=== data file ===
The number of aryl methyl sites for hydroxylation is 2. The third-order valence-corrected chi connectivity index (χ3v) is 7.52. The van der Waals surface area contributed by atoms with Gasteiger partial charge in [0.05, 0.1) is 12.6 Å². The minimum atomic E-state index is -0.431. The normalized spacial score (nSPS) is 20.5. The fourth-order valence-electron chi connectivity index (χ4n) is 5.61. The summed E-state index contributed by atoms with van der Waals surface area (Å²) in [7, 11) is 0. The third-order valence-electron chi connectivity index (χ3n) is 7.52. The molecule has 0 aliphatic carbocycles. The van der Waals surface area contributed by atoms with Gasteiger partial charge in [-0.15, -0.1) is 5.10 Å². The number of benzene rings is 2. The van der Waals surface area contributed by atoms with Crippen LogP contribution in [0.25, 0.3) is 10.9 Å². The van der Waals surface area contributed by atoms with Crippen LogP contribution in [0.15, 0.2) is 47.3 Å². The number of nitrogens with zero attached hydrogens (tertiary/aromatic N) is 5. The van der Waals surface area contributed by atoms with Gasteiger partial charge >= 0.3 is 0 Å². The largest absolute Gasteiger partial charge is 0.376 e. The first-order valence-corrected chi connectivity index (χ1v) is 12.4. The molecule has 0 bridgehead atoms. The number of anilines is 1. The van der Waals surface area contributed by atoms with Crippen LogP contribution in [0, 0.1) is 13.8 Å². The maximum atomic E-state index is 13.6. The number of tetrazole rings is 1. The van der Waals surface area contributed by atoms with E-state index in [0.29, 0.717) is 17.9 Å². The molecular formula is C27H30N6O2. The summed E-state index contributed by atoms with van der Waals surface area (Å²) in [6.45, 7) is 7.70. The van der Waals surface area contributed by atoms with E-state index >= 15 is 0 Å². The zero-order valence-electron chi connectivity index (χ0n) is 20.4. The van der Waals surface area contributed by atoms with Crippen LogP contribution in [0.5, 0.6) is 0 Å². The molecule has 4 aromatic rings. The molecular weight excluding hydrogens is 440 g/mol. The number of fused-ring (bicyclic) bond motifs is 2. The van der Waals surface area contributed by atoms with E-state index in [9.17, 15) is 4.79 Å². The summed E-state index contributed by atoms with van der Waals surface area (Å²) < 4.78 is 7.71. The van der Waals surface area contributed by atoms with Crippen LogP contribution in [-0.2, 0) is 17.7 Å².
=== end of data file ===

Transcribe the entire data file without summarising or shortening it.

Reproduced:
The number of aryl methyl sites for hydroxylation is 2. The third-order valence-corrected chi connectivity index (χ3v) is 7.52. The van der Waals surface area contributed by atoms with Gasteiger partial charge in [0.05, 0.1) is 12.6 Å². The minimum atomic E-state index is -0.431. The normalized spacial score (nSPS) is 20.5. The fourth-order valence-electron chi connectivity index (χ4n) is 5.61. The summed E-state index contributed by atoms with van der Waals surface area (Å²) in [7, 11) is 0. The third-order valence-electron chi connectivity index (χ3n) is 7.52. The molecule has 0 aliphatic carbocycles. The van der Waals surface area contributed by atoms with Gasteiger partial charge in [-0.15, -0.1) is 5.10 Å². The number of benzene rings is 2. The van der Waals surface area contributed by atoms with Crippen LogP contribution in [0.25, 0.3) is 10.9 Å². The van der Waals surface area contributed by atoms with Crippen LogP contribution in [0.15, 0.2) is 47.3 Å². The number of nitrogens with zero attached hydrogens (tertiary/aromatic N) is 5. The van der Waals surface area contributed by atoms with Gasteiger partial charge >= 0.3 is 0 Å². The largest absolute Gasteiger partial charge is 0.376 e. The first-order valence-corrected chi connectivity index (χ1v) is 12.4. The molecule has 0 bridgehead atoms. The number of anilines is 1. The van der Waals surface area contributed by atoms with Crippen LogP contribution in [0, 0.1) is 13.8 Å². The maximum atomic E-state index is 13.6. The number of tetrazole rings is 1. The van der Waals surface area contributed by atoms with E-state index in [0.29, 0.717) is 17.9 Å². The molecular formula is C27H30N6O2. The summed E-state index contributed by atoms with van der Waals surface area (Å²) in [6.45, 7) is 7.70. The van der Waals surface area contributed by atoms with E-state index >= 15 is 0 Å². The zero-order valence-electron chi connectivity index (χ0n) is 20.4. The van der Waals surface area contributed by atoms with Crippen LogP contribution in [0.5, 0.6) is 0 Å². The molecule has 4 aromatic rings. The molecular weight excluding hydrogens is 440 g/mol. The number of fused-ring (bicyclic) bond motifs is 2. The van der Waals surface area contributed by atoms with E-state index in [9.17, 15) is 4.79 Å². The summed E-state index contributed by atoms with van der Waals surface area (Å²) < 4.78 is 7.71. The van der Waals surface area contributed by atoms with Crippen LogP contribution in [-0.2, 0) is 17.7 Å².